2- Some sections of this verse differ from others; their way of speaking and tone varies. The first phrase of this verse tells us that the knowledge of when the hereafter will take place only belongs to him and no one else is aware of it. According to Arabic literature rules, this exclusiveness can be concluded by the fact that the word “عنده” has been mentioned before “علم الساعة”. Other verses also stress that such knowledge only belongs to Allah (swt).

But in the second section of the verse, we see that the verses style of speech changes and there is no implication of exclusiveness. What can be concluded from this part is that Allah (swt) is aware of when it will rain and what is in the wombs of mothers, without anything being said about anyone else knowing or not.

Therefore, Allah's (swt) knowledge regarding when it will rain and the fetus in the womb of the mother, in no way means that certain servants of His also can't learn of them in other ways such as divine revelation and inspiration. The only difference between Allah's (swt) knowledge and their’s being that His originally belongs to Him, while others acquire and obtain it and it doesn’t essentially belong to them.

In the fourth and fifth parts of the verse, its tone changes even more. They mainly speak of the fact that Allah (swt) knows where each person will die. Not knowing where one will die is in conformity with nature’s laws that say no one essentially knows of the unseen and what is going on on the other side, nevertheless, this doesn’t mean that Allah (swt) can't inform any of His servants of their future and where they will die.[22]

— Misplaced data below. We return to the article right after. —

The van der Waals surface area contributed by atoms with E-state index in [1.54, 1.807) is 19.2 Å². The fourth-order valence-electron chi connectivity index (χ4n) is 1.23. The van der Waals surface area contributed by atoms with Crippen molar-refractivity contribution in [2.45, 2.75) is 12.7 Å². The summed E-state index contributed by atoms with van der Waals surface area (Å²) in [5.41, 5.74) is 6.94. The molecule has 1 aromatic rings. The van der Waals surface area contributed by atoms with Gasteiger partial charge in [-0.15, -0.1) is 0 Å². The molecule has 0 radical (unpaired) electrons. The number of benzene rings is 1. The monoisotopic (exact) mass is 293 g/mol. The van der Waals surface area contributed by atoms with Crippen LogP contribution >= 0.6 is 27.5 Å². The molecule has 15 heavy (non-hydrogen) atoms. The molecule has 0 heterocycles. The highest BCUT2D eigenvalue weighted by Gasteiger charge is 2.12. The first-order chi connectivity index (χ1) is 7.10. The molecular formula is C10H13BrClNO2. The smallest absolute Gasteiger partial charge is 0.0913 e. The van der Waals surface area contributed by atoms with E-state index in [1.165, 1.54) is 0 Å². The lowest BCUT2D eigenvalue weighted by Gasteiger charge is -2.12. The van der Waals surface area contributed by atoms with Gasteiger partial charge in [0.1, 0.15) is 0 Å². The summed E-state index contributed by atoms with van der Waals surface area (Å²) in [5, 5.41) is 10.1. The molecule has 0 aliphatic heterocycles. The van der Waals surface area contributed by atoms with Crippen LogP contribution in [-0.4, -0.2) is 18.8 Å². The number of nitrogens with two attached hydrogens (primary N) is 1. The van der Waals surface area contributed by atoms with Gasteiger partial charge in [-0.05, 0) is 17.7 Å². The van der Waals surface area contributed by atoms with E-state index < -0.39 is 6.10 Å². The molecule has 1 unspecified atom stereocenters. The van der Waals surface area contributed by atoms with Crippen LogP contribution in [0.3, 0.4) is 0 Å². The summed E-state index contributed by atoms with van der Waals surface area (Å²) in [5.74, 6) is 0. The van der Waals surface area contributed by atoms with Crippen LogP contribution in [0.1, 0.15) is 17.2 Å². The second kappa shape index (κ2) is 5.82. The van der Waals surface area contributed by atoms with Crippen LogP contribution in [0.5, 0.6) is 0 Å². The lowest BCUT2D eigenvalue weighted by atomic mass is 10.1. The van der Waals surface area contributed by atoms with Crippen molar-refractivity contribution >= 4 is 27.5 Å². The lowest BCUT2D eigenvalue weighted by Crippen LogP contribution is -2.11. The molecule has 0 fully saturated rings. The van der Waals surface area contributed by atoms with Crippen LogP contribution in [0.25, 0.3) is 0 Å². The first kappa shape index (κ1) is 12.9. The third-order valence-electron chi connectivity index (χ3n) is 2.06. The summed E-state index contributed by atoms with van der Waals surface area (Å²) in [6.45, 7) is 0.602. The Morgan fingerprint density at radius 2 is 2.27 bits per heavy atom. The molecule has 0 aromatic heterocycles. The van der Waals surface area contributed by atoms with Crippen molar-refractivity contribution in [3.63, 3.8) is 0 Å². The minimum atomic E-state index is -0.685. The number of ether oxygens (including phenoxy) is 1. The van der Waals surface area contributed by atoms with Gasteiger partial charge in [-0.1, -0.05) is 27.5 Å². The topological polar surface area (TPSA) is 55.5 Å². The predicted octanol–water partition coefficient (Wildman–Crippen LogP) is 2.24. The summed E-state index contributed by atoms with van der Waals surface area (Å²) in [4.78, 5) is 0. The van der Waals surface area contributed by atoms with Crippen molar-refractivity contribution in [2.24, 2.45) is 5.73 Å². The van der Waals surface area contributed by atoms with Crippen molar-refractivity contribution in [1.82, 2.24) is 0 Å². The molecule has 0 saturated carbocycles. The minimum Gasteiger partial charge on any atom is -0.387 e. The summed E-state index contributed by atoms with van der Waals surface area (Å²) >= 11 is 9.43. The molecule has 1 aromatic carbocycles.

To sum it all up, this second interpretation of the verse says that with help from other verses and the first part of this verse, one concludes that knowing of when the hereafter will take place is something that only Allah (swt) knows of and no one else.

[1] Seyyid Ali Akbar Qureyshi, Qamuse Quran, vol. 5, pg. 133.

[2] Ibn Fares, Mu’jam Maqayisil-Lughah, root word “غیب”.

[3] Al-Mizan, vol. 11, pg. 418.

[4] Rad:9.

[5] Yunus:20.

[6] Nahl:65.